Please don’t tell me where or when I may protest

The Olympic torch made a pretty pathetic tour through London today, beset at first by snow and wind, and later by numerous pro-Tibet campaigners intent on bringing their independentist protest to the fore again.

I was hoping that the torch would be fucked with at some point, because the relay is just another side of Britain’s craven pursuit of China’s acceptance. Because of 2012 the torch had to visit London, but at no point has the UK government spoken out about the violent crackdown taking place in what should be a free Tibet.

The most striking quote of the day for me came from the Chinese Olympic Committee representative, who said something along the lines of “It’s sad that people have to hijack the Olympics as a legitimate space for protest”. He went on to explain that while protest should be allowed (yeah, right!), the Olympics are a sporting event, not a political one.

Sorry but that just doesn’t wash. If there is any ‘non-political’ event as political as the Olympic Games, I’d like to know. I’m sick of committee organisers, politicians and police ‘advising’ on the best way to protest. Their suggestions inevitably involve meeting in some park, well away from TV cameras. Yeah, perhaps we could just do it in a labour camp. Actually, the torch relay is about the most suitable target for protest that I can think about at the moment.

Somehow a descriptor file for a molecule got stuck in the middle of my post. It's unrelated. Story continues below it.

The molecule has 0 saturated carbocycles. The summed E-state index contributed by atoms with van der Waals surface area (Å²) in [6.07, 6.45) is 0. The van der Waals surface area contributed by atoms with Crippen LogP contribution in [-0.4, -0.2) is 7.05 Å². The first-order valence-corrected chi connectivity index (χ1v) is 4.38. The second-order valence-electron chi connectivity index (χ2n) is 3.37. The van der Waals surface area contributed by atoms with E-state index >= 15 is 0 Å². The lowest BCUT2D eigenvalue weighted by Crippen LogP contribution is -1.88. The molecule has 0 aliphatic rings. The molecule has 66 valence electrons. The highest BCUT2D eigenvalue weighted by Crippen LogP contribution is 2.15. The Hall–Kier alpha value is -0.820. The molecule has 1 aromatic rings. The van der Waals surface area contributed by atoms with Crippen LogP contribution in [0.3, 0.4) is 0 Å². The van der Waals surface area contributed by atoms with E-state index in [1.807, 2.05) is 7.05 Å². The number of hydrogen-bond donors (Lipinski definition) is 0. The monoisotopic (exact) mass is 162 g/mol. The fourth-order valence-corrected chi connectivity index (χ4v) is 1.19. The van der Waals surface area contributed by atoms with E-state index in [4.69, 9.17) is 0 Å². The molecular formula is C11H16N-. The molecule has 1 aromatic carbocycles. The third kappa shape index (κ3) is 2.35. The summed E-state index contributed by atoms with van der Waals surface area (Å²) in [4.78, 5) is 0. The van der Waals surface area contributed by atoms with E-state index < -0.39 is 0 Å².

Despite all the talk about Islamist terrorism, I’m still convinced that the number one threat that worries governments everywhere is organisation of labour and mass protest. We should continue our protests, illegal if need be, so that governments can’t sit pretty and pretend there is no opposition.

2 thoughts on “Please don’t tell me where or when I may protest

  1. I’ve just read that in Paris this morning they had to put out the flame and carry it in a bus to escape the demonstrators. What’s really worrying is seeing that the poice in London were acting against anyone who had a banner or even a T-shirt with pro-Tibet slogans. I don’t like the Olympics anyway but seeing the whole “keep politics out of sport” argument being recycled again to defend the Games in China just makes it worse. Like the cricketers who used to go to play in South Africa when they still had apartheid.

  2. The police operation in London cost over a million pounds. I hope that this wasn’t paid for by the UK taxpayers. As with any other private, for-profit sporting event, the organisers should foot the bill for security.

    Great news that the flame was extinguished in Paris!

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